Afzal Guru, a Kashmiri militant who received the death penalty for participating in the 2001 attack on India's parliament, was executed on Feb. 9. Guru was hanged after India's president, Shri Pranab Mukherjee, turned down his plea for clemency. Following Guru's execution, India's government imposed a curfew in the India-controlled section of Kashmir and deployed hundreds of police in anticipation of protests and potentially violent clashes. A group of 400 protesters gathered in the Kashmiri city of Muzzafarabad vowing to continue Guru's mission. Guru's hanging was only the second execution carried out by India's government since 2004, with the other being Mohammad Ajmal Kasab, a gunman in the 2008 Mumbai terrorist attacks, who was executed in November.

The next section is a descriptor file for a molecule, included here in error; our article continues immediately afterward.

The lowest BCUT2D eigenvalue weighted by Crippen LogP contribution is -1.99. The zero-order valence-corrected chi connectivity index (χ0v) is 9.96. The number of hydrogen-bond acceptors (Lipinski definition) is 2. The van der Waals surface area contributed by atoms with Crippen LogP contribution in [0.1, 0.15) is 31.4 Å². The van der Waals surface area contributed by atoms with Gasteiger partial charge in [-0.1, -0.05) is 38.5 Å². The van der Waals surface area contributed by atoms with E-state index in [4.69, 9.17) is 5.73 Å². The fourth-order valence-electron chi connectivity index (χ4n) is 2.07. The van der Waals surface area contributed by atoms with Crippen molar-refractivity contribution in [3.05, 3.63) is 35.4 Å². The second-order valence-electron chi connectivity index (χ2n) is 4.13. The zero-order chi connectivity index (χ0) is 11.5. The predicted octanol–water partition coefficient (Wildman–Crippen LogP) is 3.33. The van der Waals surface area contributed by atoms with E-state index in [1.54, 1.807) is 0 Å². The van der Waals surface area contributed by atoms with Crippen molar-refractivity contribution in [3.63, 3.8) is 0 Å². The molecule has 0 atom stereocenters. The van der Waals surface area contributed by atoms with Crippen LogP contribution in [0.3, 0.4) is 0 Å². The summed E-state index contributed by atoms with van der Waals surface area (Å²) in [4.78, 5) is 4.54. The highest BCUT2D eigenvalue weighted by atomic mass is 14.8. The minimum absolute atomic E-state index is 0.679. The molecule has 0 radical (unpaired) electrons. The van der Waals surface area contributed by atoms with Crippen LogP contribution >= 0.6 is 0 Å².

The attack occurred on Dec. 13, 2001, when five men raided the parliament building in New Delhi. Nine people died in the attacks, including eight policemen. Guru was sentenced to death on Dec. 18, 2002, and the Supreme Court of India upheld the death sentence in April 2005. Guru was found guilty of providing material support to the attackers, for helping plan the attack and for being a member of the organization Jaish-e-Mohammed (NCTC backgrounder).
From Jurist, Feb. 9. Used with permission.